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5 common mistakes you make when getting to know your customer

Time to read: 6 min

We're going to become a customer-centered organization! We always put the customer at the center! We develop all our services and products according to needs! You've probably heard the statements at corporate conferences over the past decade. Still, although many organizations have made progress, some common pitfalls exist. Let's go through the most common mistakes and how to avoid them.

Mistake 1: you get mentally stuck with your hypothesis

Cognitive psychology speaks about confirmation bias, the tendency to absorb information confirming one's worldview. If someone, against scientific evidence, is convinced that the climate crisis is a hoax, they will also seek information that proves just that. Similar patterns quickly arise when organizations are getting to know their customers. If you start with assumptions about the customer experience, it's easy to find data confirming the same assumptions.

How to avoid the mistake

  • Write down your hypotheses before conducting a study, and actively challenge them by seeking information that disproves them

  • Be flexible with your interview guide – delve into where the interviewee has a lot to say and ask why until you fully understand the customer's perspective

  • Be aware of internal political influences that may underlie the study and strive to represent the customer's voice as objectively and honestly as possible

Two circles overlapping. One circle says Objective Facts and one says What confirms your beliefs. The over lapping part is marked with the text: What you see.

Mistake 2: you miss representation in recruitment

When conducting the study, including individuals representing the entire customer base is essential. It can be tempting to recruit customers who are easy to reach, but it's necessary to include different characteristics relevant to the study.

How to avoid the mistake

  • Describe which characteristics are essential to cover, such as loyalty level, geodemographics, and socioeconomic factors, and ensure that the study group represents a mix of them

  • Be aware of accessibility and include individuals with varying functions and abilities, especially in product and prototype testing

Mistake 3: you use too few data sources

To truly understand your customer, you must combine several data sources and perspectives. Each has different types of data with both strengths and weaknesses:

Internal data such as sales and conversion statistics provide a current picture and allow for comparisons over time. The downside is that they don't offer insight into the customer's own experience. Market data such as trend and competitor analyses provide an understanding of the context and indications of general customer expectations. The downside is that they don't consider the specific product or service. Quantitative customer surveys such as Net Promoter Score (NPS), brand index, and surveys provide a statistically validated picture that can be compared over time. The downside is that they don't fully describe needs, emotions, or overall experience.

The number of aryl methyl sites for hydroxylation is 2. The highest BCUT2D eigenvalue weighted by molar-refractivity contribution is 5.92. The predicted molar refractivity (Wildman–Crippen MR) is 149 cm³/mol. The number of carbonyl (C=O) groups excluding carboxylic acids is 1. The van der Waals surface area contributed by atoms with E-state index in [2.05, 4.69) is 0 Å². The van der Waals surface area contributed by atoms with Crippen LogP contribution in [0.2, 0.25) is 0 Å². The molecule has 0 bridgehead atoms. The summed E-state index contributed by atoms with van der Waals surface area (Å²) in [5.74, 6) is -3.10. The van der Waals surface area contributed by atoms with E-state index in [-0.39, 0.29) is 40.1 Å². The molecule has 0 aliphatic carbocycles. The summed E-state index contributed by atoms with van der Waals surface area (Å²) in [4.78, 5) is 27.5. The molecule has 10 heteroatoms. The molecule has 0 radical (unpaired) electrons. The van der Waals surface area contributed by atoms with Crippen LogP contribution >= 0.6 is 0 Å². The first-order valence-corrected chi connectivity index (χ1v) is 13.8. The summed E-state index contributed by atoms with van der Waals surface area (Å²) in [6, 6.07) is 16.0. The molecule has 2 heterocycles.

Two people interacting in a conversation. One talking and one taking notes.

Photo: SHVETS production Pexels

Qualitative customer surveys such as in-depth interviews, focus groups, and usability tests provide deeper understanding of expectations, drivers, needs, and challenges and allow for follow-up questions. The downside is that they require a large and representative sample for the result to be accurate and reliable.

How to avoid the mistake

Combine several different sources, methods, and perspectives to get a picture that reflects the customer experience.

Mistake 4: you get stuck in symptoms and miss the cause of the customer's challenge

A common purpose of customer surveys is to identify challenges that need to be addressed to improve the customer experience. However, it's equally important to understand the causes behind the challenges in order to address them properly.

How to avoid the mistake

  • Engage colleagues with different perspectives and experiences to define the causes of problems

  • Categorize problems based on what can be influenced – there's a difference between problems caused by poor design and problems caused by, for example, legal prerequisites, and by categorizing the causes, you can mentally let go of what can't be influenced and focus problem-solving where it makes a difference

The word Why repeated three times.

Mistake 5: you skip testing

Not testing a product or service before launch often leads to bigger problems and costs in the long run. Therefore, invest time in testing and validating ideas and prototypes with users as early as possible.

How to avoid the mistake

  • Plan for testing at the start of the project so you have plenty of time to recruit customers

  • Ask to contact the test subjects again for follow-up tests later in the project

  • Remember that a usability test doesn't have to be extensive or time-consuming – after five tests, you've identified the majority of the problems

So, with these perspectives in your backpack - go out and get to know your customer for real! Chat GPT and AI are great, but your best tools for this task are curiosity, empathy, holistic thinking, and humility towards being wrong. Good luck with your research! Read more about how we work with Service Design and accessibility.


  • Service Design,
  • Data,
  • Alalysis,
  • Customer insight,
  • Data colllection,
  • Qualitative interviews,
  • Focus groups,
  • Target audience,
  • Consumer centric,
  • Hypothesis,
  • Empathy,
  • Needs,
  • Driving forces
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